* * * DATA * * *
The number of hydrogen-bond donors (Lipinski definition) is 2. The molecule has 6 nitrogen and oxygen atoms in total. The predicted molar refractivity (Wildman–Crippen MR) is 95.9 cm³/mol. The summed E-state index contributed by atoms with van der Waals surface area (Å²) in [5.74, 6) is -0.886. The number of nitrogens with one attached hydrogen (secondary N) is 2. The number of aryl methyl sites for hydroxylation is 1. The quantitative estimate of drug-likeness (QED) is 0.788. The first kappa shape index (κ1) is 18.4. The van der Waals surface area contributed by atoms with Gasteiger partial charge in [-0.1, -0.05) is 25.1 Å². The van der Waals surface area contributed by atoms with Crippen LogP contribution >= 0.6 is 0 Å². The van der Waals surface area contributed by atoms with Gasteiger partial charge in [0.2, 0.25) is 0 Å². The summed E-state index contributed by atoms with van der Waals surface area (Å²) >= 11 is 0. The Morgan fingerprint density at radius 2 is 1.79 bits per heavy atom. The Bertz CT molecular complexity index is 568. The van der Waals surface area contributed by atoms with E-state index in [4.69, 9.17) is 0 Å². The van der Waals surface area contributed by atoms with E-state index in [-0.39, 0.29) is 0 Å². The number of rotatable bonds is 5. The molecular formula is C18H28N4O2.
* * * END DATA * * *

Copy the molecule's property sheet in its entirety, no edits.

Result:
The number of hydrogen-bond donors (Lipinski definition) is 2. The molecule has 6 nitrogen and oxygen atoms in total. The predicted molar refractivity (Wildman–Crippen MR) is 95.9 cm³/mol. The summed E-state index contributed by atoms with van der Waals surface area (Å²) in [5.74, 6) is -0.886. The number of nitrogens with one attached hydrogen (secondary N) is 2. The number of aryl methyl sites for hydroxylation is 1. The quantitative estimate of drug-likeness (QED) is 0.788. The first kappa shape index (κ1) is 18.4. The van der Waals surface area contributed by atoms with Gasteiger partial charge in [-0.1, -0.05) is 25.1 Å². The van der Waals surface area contributed by atoms with Crippen LogP contribution >= 0.6 is 0 Å². The van der Waals surface area contributed by atoms with Gasteiger partial charge in [0.2, 0.25) is 0 Å². The summed E-state index contributed by atoms with van der Waals surface area (Å²) >= 11 is 0. The Morgan fingerprint density at radius 2 is 1.79 bits per heavy atom. The Bertz CT molecular complexity index is 568. The van der Waals surface area contributed by atoms with E-state index in [4.69, 9.17) is 0 Å². The van der Waals surface area contributed by atoms with E-state index in [-0.39, 0.29) is 0 Å². The number of rotatable bonds is 5. The molecular formula is C18H28N4O2.